two women. The one was all glamour and vanity. "She is pride," he said, "but
the other one whom you see with her head bowed, courteous to all, devoted to God alone,
and considering herself as a nobody, is humility, and her name is Mary." God chose
that way of letting us know that Mary is the personification of humility.
There can be no doubt,
observes Saint Gregory of Nyssa, that of all the virtues there is perhaps none
more difficult for our nature to practice, tainted as it is by sin,
than humility. At the same time, we cannot evade this truth: We can be true
children of Mary only if we are humble. "If you cannot imitate
the virginity of the Blessed Virgin," says Saint Bernard, "imitate
her humility." She detests the proud, and invites the lowly to
come to her: Whosoever is a little one, let him come to me (Prov 9:4). Richard
of Saint Lawrence writes: "Mary protects us under the mantle of her
humility." The Blessed Mother explained to Saint Bridget what her mantle
was. "Come," she said, "and hide yourself under my mantle.
This mantle is my humility." She then added that meditation on her humility
was a cloak or mantle with which we could warm ourselves. But since a mantle
gives this service only to those who wear it and not to those who merely think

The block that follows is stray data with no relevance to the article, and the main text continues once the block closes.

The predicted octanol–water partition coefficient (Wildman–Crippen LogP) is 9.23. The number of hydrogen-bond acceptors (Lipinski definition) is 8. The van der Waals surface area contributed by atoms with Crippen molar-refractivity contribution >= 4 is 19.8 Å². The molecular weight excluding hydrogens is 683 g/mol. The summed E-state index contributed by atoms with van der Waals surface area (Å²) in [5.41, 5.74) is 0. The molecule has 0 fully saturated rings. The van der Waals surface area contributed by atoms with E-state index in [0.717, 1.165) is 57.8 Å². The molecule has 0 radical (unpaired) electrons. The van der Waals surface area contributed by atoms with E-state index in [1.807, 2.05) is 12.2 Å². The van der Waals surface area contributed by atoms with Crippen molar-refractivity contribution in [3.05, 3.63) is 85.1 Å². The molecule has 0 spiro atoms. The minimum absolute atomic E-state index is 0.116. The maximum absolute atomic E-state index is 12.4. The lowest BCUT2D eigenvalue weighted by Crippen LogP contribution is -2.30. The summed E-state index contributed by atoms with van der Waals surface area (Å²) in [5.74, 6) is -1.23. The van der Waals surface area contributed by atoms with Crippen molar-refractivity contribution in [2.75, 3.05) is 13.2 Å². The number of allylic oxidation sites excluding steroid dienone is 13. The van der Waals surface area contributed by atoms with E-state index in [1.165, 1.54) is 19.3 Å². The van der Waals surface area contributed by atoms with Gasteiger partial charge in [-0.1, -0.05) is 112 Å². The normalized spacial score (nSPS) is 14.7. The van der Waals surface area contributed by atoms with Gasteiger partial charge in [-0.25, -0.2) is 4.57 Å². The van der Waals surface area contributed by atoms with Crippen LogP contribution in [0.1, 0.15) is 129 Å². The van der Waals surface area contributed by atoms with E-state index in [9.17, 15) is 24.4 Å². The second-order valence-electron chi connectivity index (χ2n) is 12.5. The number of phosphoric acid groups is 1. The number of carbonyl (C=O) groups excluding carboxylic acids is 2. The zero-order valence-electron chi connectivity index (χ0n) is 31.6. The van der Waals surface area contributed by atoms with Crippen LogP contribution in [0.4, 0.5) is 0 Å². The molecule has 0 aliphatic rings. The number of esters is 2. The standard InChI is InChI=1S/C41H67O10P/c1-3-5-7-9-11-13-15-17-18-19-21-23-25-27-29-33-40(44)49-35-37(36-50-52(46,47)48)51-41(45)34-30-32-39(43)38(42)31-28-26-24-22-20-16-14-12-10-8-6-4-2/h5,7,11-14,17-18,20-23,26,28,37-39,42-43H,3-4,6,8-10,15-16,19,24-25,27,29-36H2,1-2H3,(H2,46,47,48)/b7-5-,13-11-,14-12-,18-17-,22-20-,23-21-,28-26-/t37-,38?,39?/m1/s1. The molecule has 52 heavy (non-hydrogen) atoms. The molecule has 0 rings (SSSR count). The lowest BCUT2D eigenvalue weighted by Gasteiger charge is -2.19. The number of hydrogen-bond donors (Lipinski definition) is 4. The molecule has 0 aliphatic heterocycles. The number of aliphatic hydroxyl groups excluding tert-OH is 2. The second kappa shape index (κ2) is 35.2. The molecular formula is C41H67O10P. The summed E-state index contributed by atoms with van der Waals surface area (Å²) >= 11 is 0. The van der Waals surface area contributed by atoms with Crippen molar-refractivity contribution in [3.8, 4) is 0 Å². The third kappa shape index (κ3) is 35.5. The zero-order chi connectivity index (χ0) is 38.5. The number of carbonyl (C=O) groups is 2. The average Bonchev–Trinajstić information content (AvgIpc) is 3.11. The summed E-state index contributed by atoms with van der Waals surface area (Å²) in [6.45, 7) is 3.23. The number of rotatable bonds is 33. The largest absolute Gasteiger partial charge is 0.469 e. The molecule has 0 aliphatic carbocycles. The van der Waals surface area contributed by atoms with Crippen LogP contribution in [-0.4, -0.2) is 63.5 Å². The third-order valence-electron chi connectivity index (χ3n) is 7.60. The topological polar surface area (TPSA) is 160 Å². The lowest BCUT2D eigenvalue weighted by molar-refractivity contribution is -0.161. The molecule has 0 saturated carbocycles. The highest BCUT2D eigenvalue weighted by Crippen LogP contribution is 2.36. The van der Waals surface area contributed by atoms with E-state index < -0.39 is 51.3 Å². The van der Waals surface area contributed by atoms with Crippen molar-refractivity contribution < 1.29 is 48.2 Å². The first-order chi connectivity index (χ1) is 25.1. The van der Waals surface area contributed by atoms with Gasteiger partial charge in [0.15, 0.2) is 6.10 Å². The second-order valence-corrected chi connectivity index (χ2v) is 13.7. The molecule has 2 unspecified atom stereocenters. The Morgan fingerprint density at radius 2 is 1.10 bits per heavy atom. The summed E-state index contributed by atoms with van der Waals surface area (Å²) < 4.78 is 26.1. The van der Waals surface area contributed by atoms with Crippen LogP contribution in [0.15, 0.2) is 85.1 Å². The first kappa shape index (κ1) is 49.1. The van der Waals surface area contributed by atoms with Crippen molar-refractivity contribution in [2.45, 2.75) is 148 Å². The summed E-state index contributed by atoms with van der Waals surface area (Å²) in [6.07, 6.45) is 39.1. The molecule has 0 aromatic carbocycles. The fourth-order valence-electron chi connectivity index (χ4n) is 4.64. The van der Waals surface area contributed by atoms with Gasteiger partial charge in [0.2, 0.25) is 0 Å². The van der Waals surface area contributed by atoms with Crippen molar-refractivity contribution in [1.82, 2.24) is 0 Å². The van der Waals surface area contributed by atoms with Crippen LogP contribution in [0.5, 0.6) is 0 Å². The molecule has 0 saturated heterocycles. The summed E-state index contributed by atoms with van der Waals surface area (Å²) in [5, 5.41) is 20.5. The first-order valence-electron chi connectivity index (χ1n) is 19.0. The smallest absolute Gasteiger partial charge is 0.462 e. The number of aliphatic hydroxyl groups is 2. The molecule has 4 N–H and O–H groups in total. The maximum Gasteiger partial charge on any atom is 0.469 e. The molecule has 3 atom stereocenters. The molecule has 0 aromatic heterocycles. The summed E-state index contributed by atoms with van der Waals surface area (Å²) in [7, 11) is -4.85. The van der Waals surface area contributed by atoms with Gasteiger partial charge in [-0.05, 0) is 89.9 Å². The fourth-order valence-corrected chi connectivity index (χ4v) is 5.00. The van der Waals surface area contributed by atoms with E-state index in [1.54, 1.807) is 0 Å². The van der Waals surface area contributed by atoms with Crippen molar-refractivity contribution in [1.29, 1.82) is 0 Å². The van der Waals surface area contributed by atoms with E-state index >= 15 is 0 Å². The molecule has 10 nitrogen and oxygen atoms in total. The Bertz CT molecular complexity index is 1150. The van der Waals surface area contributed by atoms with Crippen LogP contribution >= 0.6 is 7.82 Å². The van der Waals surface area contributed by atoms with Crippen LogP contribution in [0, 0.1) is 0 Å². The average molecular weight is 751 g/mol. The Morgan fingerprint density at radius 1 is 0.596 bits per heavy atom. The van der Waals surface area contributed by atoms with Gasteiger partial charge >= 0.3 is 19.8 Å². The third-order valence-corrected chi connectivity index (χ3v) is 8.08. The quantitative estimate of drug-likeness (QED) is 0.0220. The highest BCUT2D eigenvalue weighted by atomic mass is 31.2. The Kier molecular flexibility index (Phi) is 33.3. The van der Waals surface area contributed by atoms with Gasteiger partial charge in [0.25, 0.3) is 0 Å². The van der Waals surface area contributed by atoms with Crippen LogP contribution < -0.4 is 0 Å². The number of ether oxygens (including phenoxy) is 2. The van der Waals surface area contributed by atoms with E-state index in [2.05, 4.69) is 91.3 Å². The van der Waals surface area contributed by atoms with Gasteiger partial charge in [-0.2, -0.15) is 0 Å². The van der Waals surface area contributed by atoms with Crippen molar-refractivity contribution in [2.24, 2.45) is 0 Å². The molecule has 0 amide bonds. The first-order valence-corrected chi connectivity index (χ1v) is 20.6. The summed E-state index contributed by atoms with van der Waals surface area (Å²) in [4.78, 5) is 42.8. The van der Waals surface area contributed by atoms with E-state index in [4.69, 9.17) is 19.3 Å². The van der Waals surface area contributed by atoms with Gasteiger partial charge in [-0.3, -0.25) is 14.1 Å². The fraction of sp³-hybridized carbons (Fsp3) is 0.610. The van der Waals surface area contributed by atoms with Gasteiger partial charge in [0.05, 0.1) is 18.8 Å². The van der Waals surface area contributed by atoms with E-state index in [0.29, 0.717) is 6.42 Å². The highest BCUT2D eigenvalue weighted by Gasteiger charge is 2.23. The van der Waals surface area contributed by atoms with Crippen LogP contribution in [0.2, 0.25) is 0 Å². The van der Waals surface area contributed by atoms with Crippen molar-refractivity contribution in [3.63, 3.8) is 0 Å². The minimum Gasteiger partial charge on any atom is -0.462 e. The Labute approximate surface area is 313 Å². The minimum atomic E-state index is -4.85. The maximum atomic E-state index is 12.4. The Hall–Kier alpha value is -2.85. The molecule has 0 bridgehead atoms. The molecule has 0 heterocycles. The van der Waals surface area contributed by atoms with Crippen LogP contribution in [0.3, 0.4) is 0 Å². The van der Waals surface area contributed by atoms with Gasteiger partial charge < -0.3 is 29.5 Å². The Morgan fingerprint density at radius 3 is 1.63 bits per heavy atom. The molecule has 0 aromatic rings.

about it, she said: "Mary's humility will not help anybody except those
who endeavor to imitate her." And she concluded with these words: "Therefore
clothe yourself, my daughter, with this humility."
O how devoted
Mary is to humble souls! Saint Bernard says: "She recognizes
and loves those who love her. And she is ready to help all that call on her,
especially those who resemble her in chastity and humility." So the saint
exhorts all those who love Mary to be humble: "Strive to imitate
this virtue of Mary, if you really love her." Marinus or Martin d'Alberto,
of the Society of Jesus, used to sweep the house and collect the trash out
of love for the Blessed Virgin. One day Mary appeared to him,
as Father Nieremberg relates in his life, and thanked him saying: "I am very
much pleased by this humble action which you do for love of me."
It follows then,
O my Queen, that I can never really be your child unless I am humble.
But surely you understand that my sins, after having made me ungrateful to my Lord,
have also made me proud? O Mary, you must provide the remedy.
By the merit of your humility, make me truly humble, and help me in that way
to become your child. Amen.